The first step is to drag a NO Contact (from the instruction list) to rung number one.
Then, we’ll proceed to select the address by clicking the Address button on the right-hand side, as shown in the following screenshot:
A dialog box will appear, allowing us to select an address from the list of addresses available on Koyo Click.
Double-click the first address; that is, “X001” and click “OK”.
So, now that we have an input, we’ll need an output. Drag the Out function under the Coil section of the “Instruction List” menu on the right-hand side of the user interface to the (NOP) location at the end of rung 1, as shown in the following screenshot:
Once the function locks in, it will create a dialog box, asking the programmer to configure Bit Memory addressing, as shown here:
Click the memory address picker icon; An Address Picker dialog box pops up. The following screenshot shows that the address picker automatically displays the real-world list of output addresses.
Pick Y001 as the output address for the coil that we placed onto rung 1 and select OK. As shown in the following screenshot, it has auto-populated the Bit Memory Address1 field.
Repeat the steps shown above on rung 2, 3 and 4 with X002-X004 inputs and Y002-Y004 outputs respectively.
Next, we need to add an END function to tell the program that we have concluded all operations. From the “Instruction List” menu, under the “Program Control” heading, select and drag the END function to the (NOP) location at the end of rung 5, as shown in the following screenshot:
After we add the END function, we’ll check for syntax errors. It’s located under the “Program” tab.
In the output window, we should see the outcome of the syntax check.
To write the project to PLC, select the “Write Project into PLC” option from the PLC menu, as shown in the following screenshot.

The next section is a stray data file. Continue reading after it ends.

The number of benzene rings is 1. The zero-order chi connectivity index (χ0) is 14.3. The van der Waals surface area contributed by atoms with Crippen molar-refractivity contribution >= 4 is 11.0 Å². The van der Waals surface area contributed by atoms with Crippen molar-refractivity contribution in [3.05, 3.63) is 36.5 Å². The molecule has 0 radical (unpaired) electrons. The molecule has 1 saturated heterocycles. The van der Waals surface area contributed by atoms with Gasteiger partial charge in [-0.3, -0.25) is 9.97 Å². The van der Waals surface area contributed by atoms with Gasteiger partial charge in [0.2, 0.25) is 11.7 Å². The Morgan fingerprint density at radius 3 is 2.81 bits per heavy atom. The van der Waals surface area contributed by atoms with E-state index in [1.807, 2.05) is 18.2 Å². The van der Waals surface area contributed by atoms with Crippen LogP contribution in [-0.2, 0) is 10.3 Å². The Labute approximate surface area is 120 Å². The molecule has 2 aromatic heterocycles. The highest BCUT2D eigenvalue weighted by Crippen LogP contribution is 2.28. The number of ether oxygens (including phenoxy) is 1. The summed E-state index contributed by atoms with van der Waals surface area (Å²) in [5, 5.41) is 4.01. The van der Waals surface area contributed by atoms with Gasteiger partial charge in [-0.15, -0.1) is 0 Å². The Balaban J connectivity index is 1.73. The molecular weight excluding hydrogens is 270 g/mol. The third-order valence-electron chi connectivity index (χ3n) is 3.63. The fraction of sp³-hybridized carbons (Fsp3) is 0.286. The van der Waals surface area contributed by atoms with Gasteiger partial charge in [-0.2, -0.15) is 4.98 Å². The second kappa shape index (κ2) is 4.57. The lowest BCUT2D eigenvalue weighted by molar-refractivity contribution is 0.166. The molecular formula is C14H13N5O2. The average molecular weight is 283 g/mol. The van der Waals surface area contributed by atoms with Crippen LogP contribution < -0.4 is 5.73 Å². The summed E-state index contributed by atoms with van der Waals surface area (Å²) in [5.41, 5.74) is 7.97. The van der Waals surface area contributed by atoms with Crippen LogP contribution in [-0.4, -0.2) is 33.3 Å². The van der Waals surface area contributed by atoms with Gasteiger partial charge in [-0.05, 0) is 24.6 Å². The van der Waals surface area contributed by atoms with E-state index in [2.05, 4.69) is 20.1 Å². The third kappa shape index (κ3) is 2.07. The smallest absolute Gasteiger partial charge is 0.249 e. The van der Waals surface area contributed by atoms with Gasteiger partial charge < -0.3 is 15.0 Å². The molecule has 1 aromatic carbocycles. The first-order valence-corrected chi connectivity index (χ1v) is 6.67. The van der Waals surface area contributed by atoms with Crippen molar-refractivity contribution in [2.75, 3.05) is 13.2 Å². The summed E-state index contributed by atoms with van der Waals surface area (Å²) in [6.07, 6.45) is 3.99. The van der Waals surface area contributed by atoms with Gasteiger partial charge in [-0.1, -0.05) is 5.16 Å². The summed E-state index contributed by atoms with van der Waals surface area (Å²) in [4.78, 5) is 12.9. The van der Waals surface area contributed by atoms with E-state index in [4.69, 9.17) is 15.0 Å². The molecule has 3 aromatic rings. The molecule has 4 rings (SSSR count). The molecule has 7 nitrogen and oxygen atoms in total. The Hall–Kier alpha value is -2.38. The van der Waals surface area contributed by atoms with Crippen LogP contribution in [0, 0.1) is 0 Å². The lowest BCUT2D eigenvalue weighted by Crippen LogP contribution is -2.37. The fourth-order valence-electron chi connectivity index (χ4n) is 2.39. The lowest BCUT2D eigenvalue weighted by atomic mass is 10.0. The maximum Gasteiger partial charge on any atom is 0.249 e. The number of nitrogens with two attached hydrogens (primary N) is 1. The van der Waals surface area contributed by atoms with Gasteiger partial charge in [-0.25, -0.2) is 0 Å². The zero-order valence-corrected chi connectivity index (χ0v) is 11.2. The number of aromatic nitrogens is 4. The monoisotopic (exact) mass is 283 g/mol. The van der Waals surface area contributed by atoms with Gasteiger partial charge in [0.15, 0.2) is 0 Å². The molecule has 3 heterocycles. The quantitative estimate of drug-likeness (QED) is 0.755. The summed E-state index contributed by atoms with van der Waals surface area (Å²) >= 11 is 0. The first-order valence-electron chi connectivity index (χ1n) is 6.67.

Note: Change the PLC mode to STOP before writing a project.
Continue by clicking OK.
If everything goes smoothly, we should see a Transfer completed dialog box, as shown here:
Next, you will be asked to change the PLC Modes setting from STOP to RUN, as shown here:
Select OK to put the PLC in RUN mode.
Now that the project has been written to the PLC and the mode has been changed to RUN, we can finally test it out using local inputs X1-X4 as we have previously configured. C1 stands for Common 1. Y1-Y4 are the outputs.
The input voltage for our C0-10DRE-D PLC is 24V DC. Since our power supply is also 24V, we’ll power our inputs from the same terminal. If all the wiring is done correctly, connecting the inputs X1-X4 to our 24V power supply will cause the coil to energize and we should see corresponding red lights on Y1-Y4, as shown here:
In this blog, we learned how to setup a connection with the Koyo CLICK PLC and to write a basic ladder logic program. We wired up X1-X4 inputs and observed how outputs Y1-Y4 lights up respective to their inputs. In our PLC Hacking Part 2 blog, we will delve into overriding data and how to interact with the PLC using industrial communication protocols like Modbus TCP and Ethernet/IP.